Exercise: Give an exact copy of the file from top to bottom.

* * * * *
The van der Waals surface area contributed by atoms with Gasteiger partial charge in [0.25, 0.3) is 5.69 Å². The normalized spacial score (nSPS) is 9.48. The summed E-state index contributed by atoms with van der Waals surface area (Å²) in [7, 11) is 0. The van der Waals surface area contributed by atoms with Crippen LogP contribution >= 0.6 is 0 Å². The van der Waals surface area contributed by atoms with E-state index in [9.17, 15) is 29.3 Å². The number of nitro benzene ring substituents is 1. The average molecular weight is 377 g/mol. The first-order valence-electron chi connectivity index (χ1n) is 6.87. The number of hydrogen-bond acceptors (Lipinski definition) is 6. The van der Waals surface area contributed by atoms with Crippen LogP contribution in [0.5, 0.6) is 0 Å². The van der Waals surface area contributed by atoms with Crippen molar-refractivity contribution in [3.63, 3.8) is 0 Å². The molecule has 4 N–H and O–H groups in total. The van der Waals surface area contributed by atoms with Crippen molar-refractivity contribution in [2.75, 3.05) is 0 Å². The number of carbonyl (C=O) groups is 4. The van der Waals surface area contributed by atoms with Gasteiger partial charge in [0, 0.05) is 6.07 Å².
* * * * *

The van der Waals surface area contributed by atoms with Gasteiger partial charge in [0.25, 0.3) is 5.69 Å². The normalized spacial score (nSPS) is 9.48. The summed E-state index contributed by atoms with van der Waals surface area (Å²) in [7, 11) is 0. The van der Waals surface area contributed by atoms with Crippen LogP contribution >= 0.6 is 0 Å². The van der Waals surface area contributed by atoms with E-state index in [9.17, 15) is 29.3 Å². The number of nitro benzene ring substituents is 1. The average molecular weight is 377 g/mol. The first-order valence-electron chi connectivity index (χ1n) is 6.87. The number of hydrogen-bond acceptors (Lipinski definition) is 6. The van der Waals surface area contributed by atoms with Crippen LogP contribution in [0.5, 0.6) is 0 Å². The van der Waals surface area contributed by atoms with Crippen molar-refractivity contribution in [3.63, 3.8) is 0 Å². The molecule has 4 N–H and O–H groups in total. The van der Waals surface area contributed by atoms with Crippen molar-refractivity contribution in [2.75, 3.05) is 0 Å². The number of carbonyl (C=O) groups is 4. The van der Waals surface area contributed by atoms with Gasteiger partial charge in [0, 0.05) is 6.07 Å².